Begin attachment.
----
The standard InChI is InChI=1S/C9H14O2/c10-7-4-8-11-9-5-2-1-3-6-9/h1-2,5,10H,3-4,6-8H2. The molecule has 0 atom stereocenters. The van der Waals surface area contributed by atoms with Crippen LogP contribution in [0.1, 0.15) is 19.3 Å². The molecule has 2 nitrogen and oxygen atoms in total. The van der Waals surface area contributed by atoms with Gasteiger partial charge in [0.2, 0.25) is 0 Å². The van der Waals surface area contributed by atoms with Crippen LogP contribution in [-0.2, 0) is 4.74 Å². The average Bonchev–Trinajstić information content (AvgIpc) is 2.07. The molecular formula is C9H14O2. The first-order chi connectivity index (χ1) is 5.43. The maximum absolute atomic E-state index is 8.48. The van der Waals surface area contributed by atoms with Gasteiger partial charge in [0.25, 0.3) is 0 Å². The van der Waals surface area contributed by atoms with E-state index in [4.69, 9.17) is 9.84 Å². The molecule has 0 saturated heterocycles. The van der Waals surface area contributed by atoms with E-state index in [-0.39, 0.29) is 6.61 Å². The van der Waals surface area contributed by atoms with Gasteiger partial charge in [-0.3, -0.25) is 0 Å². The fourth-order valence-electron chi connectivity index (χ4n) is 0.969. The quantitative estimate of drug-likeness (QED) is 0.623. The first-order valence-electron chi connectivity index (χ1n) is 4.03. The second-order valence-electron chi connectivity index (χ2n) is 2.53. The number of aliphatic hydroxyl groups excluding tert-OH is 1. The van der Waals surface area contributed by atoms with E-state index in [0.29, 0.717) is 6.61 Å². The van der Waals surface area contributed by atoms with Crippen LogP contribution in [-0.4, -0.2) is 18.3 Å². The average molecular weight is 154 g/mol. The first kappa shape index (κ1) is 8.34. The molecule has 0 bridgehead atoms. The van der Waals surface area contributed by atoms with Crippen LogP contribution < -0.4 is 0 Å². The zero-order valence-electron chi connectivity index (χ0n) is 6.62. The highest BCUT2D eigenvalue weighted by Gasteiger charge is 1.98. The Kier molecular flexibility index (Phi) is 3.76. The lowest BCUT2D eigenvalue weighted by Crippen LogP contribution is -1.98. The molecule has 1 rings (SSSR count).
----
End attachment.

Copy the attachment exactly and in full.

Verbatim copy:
The standard InChI is InChI=1S/C9H14O2/c10-7-4-8-11-9-5-2-1-3-6-9/h1-2,5,10H,3-4,6-8H2. The molecule has 0 atom stereocenters. The van der Waals surface area contributed by atoms with Crippen LogP contribution in [0.1, 0.15) is 19.3 Å². The molecule has 2 nitrogen and oxygen atoms in total. The van der Waals surface area contributed by atoms with Gasteiger partial charge in [0.2, 0.25) is 0 Å². The van der Waals surface area contributed by atoms with Crippen LogP contribution in [-0.2, 0) is 4.74 Å². The average Bonchev–Trinajstić information content (AvgIpc) is 2.07. The molecular formula is C9H14O2. The first-order chi connectivity index (χ1) is 5.43. The maximum absolute atomic E-state index is 8.48. The van der Waals surface area contributed by atoms with Gasteiger partial charge in [0.25, 0.3) is 0 Å². The van der Waals surface area contributed by atoms with E-state index in [4.69, 9.17) is 9.84 Å². The molecule has 0 saturated heterocycles. The van der Waals surface area contributed by atoms with E-state index in [-0.39, 0.29) is 6.61 Å². The van der Waals surface area contributed by atoms with Gasteiger partial charge in [-0.3, -0.25) is 0 Å². The fourth-order valence-electron chi connectivity index (χ4n) is 0.969. The quantitative estimate of drug-likeness (QED) is 0.623. The first-order valence-electron chi connectivity index (χ1n) is 4.03. The second-order valence-electron chi connectivity index (χ2n) is 2.53. The number of aliphatic hydroxyl groups excluding tert-OH is 1. The van der Waals surface area contributed by atoms with E-state index in [0.29, 0.717) is 6.61 Å². The van der Waals surface area contributed by atoms with Crippen LogP contribution in [-0.4, -0.2) is 18.3 Å². The average molecular weight is 154 g/mol. The first kappa shape index (κ1) is 8.34. The molecule has 0 bridgehead atoms. The van der Waals surface area contributed by atoms with Crippen LogP contribution < -0.4 is 0 Å². The zero-order valence-electron chi connectivity index (χ0n) is 6.62. The highest BCUT2D eigenvalue weighted by Gasteiger charge is 1.98. The Kier molecular flexibility index (Phi) is 3.76. The lowest BCUT2D eigenvalue weighted by Crippen LogP contribution is -1.98. The molecule has 1 rings (SSSR count).